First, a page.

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Spring was just a few months ago, but I remember it like yesterday. This blog I wrote at the time brings it all to life again.

Spring is in the air, as well as in the step of a gazillion new babies let loose in Marataba private concession. Feeling the warmth of the sun, the luxury of the rain, the sweetness of the grass or seeing the young enjoy the richness of their mother’s milk – gone is the stress of winter. We now seem to be cloaked in a pervading sense of contentment.

However, in the past, when spending innumerable hours cruising the park, one thing always seemed lacking – my favourite animal, the spotted hyaena Crocuta crocuta. Much maligned, misunderstood, persecuted, shot, poisoned and hated as a devilish creature of witchcraft, the spotted hyaena is quite simply an awesome animal.

In the early morning and evening, the hyaena cubs are allowed out to play. They roll and cavort just like young puppies.
In the early morning and evening, the hyaena cubs are allowed out to play. They roll and cavort just like young puppies.

So we brought in some ‘surplus’ animals from another reserve. Way under quota on our capture we have had three individuals in a large natural ‘soft release’ enclosure for more than a month. The effect of their arrival has been surprising. Seemingly from out of nowhere, wild spotties have begun appearing at the fence and communing with their kinfolk. Now, we regularly see the wild individuals in the mornings and evenings, often far from the enclosure. They pay little heed to the vehicles and saunter unconcernedly as if they have always been there. As they have, but we just never saw them!

Two weeks ago, arriving home at night, I broke out some beers with our colleagues to celebrate my latest discovery – there were babies! Three little black fur balls, a cross between a black bear and a pitbull, that bounced around like Duracell bunnies. Dinkum spottie cubs!

It turns out that in the reserve we have a clan of five adults, two sub-adults and now three ankle-biters – 10 hyaenas, from out of nowhere! The only downside to the hyaenas’ appearance is that they have chosen a den right in the middle of Lightning the leopard’s territory. They have already chased her up a tree, causing her to go dark on us.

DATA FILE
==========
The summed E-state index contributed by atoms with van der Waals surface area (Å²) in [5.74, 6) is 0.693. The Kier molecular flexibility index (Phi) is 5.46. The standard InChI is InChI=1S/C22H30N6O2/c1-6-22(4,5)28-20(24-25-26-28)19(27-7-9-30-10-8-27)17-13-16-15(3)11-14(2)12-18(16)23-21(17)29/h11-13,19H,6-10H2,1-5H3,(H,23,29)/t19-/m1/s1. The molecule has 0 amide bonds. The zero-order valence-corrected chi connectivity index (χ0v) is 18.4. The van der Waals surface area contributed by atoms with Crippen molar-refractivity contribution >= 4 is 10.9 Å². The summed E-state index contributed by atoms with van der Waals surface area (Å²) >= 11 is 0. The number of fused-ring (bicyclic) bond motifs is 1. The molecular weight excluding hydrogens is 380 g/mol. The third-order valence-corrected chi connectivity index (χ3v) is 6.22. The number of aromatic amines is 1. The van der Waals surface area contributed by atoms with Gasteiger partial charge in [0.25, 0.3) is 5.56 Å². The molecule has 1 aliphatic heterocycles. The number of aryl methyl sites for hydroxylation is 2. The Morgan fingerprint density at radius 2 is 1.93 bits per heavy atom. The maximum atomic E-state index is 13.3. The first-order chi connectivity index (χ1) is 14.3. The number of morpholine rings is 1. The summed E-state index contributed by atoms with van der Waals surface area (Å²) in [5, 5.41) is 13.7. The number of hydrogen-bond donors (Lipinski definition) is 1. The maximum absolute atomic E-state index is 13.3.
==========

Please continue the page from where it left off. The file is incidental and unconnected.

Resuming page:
Habituation has been my modus operandi with hyaenas and it’s just such a delight to sit at the den every morning and evening, watching the adults come home and bring out the cubs to suckle. Always active, always alert, unlike watching lions (which can be as interesting as watching paint dry), these apex predators, far from being lowly scavengers, are endlessly entertaining.

There are two breeding females at the den, a stunning blonde and a gorgeous brunette. Blondie has one little youngster; the brunette has two. Now you probably think I’m nuts talking this way about such a maligned species, but I compare them to the likes of Claudia Schiffer or Cindy Crawford and I challenge you to study carefully the images in this blog, look into the eyes of Blondie, then Google Claudia or Cindy (try to find an image of them dressed in a spotted fur), and I think you’ll agree that I have a point!!

One of the breeding females is a stunning blonde more appealing, in many ways, that supermodel Claudia Schiffer.
One of the breeding females is a stunning blonde as appealing, in many ways, as supermodel Claudia Schiffer.


Spotted hyaena pups in Marataba

Spotted hyaena pups in Marataba
Spotted hyaena pups in Marataba

All photos © Pete Oxford

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Pete Oxford

British-born Pete Oxford has been a resident of Ecuador, South America, for the past 27 years. He and his South African wife and photographic partner, Reneé Bish, have been regular and frequent visitors to southern Africa for the past two decades. They are presently based in the Marataba private concession in Marakele National Park, Limpopo province, where they work as 'photographers-in-residence', documenting both the treasures and the rebuilding of the contractual national park. The Oxfords' work has appeared in magazines around the world, including Africa Geographic, Time, Smithsonian, Life, BBC Wildlife and National Geographic. The couple has published 12 books. Pete is a founding fellow of the prestigious International League of Conservation Photographers, has been represented 10 times in the BBC Wildlife Photographer of the Year awards and was recognised by Outdoor Photographer Magazine as one of the top 40 most influential nature photographers in the world.